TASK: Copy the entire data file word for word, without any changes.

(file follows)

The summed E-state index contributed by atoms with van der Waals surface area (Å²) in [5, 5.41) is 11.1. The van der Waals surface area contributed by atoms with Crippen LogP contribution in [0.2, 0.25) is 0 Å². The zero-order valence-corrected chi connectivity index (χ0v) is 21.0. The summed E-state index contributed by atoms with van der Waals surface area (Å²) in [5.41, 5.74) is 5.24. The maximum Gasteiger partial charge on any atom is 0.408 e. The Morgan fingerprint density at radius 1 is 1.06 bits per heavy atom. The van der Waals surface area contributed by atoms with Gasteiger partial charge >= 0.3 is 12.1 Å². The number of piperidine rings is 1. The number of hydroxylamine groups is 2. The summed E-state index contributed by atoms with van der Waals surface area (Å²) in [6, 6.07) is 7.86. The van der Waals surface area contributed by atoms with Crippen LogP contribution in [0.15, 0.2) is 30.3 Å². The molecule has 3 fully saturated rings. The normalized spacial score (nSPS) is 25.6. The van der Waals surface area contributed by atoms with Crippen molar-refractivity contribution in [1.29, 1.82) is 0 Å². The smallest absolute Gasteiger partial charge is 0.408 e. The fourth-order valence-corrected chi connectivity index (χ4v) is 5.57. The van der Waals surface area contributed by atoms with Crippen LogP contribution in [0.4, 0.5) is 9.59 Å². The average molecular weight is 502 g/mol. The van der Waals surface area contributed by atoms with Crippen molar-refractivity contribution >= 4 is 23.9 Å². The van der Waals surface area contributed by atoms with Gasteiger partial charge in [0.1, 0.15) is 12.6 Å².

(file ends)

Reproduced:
The summed E-state index contributed by atoms with van der Waals surface area (Å²) in [5, 5.41) is 11.1. The van der Waals surface area contributed by atoms with Crippen LogP contribution in [0.2, 0.25) is 0 Å². The zero-order valence-corrected chi connectivity index (χ0v) is 21.0. The summed E-state index contributed by atoms with van der Waals surface area (Å²) in [5.41, 5.74) is 5.24. The maximum Gasteiger partial charge on any atom is 0.408 e. The Morgan fingerprint density at radius 1 is 1.06 bits per heavy atom. The van der Waals surface area contributed by atoms with Gasteiger partial charge >= 0.3 is 12.1 Å². The number of piperidine rings is 1. The number of hydroxylamine groups is 2. The summed E-state index contributed by atoms with van der Waals surface area (Å²) in [6, 6.07) is 7.86. The van der Waals surface area contributed by atoms with Crippen LogP contribution in [0.15, 0.2) is 30.3 Å². The molecule has 3 fully saturated rings. The normalized spacial score (nSPS) is 25.6. The van der Waals surface area contributed by atoms with Crippen molar-refractivity contribution in [1.29, 1.82) is 0 Å². The smallest absolute Gasteiger partial charge is 0.408 e. The fourth-order valence-corrected chi connectivity index (χ4v) is 5.57. The van der Waals surface area contributed by atoms with Crippen LogP contribution in [0.4, 0.5) is 9.59 Å². The average molecular weight is 502 g/mol. The van der Waals surface area contributed by atoms with Crippen molar-refractivity contribution >= 4 is 23.9 Å². The van der Waals surface area contributed by atoms with Gasteiger partial charge in [0.1, 0.15) is 12.6 Å².